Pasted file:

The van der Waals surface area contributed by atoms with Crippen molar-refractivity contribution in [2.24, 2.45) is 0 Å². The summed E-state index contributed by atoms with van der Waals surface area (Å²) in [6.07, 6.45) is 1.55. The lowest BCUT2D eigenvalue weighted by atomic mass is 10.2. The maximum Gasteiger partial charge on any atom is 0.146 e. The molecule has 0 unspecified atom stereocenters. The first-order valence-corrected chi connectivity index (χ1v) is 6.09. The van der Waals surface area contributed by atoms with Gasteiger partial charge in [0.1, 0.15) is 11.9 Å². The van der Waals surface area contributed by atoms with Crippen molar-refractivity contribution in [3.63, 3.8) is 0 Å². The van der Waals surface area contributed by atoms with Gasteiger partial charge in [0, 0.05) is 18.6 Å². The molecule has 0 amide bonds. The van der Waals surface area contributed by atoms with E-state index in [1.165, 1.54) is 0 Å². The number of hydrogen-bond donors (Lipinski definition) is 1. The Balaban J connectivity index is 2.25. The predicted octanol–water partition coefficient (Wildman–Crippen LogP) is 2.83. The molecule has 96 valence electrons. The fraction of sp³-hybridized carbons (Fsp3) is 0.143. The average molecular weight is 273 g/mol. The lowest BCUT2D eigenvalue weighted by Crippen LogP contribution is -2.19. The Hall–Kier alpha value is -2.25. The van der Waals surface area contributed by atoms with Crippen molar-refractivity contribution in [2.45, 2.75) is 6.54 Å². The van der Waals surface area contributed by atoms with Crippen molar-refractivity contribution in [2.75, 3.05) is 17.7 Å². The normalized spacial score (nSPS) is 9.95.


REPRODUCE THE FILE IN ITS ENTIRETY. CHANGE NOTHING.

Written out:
The van der Waals surface area contributed by atoms with Crippen molar-refractivity contribution in [2.24, 2.45) is 0 Å². The summed E-state index contributed by atoms with van der Waals surface area (Å²) in [6.07, 6.45) is 1.55. The lowest BCUT2D eigenvalue weighted by atomic mass is 10.2. The maximum Gasteiger partial charge on any atom is 0.146 e. The molecule has 0 unspecified atom stereocenters. The first-order valence-corrected chi connectivity index (χ1v) is 6.09. The van der Waals surface area contributed by atoms with Gasteiger partial charge in [0.1, 0.15) is 11.9 Å². The van der Waals surface area contributed by atoms with Crippen molar-refractivity contribution in [3.63, 3.8) is 0 Å². The van der Waals surface area contributed by atoms with Gasteiger partial charge in [0, 0.05) is 18.6 Å². The molecule has 0 amide bonds. The van der Waals surface area contributed by atoms with E-state index in [1.165, 1.54) is 0 Å². The number of hydrogen-bond donors (Lipinski definition) is 1. The Balaban J connectivity index is 2.25. The predicted octanol–water partition coefficient (Wildman–Crippen LogP) is 2.83. The molecule has 96 valence electrons. The fraction of sp³-hybridized carbons (Fsp3) is 0.143. The average molecular weight is 273 g/mol. The lowest BCUT2D eigenvalue weighted by Crippen LogP contribution is -2.19. The Hall–Kier alpha value is -2.25. The van der Waals surface area contributed by atoms with Crippen molar-refractivity contribution in [2.45, 2.75) is 6.54 Å². The van der Waals surface area contributed by atoms with Crippen molar-refractivity contribution in [2.75, 3.05) is 17.7 Å². The normalized spacial score (nSPS) is 9.95.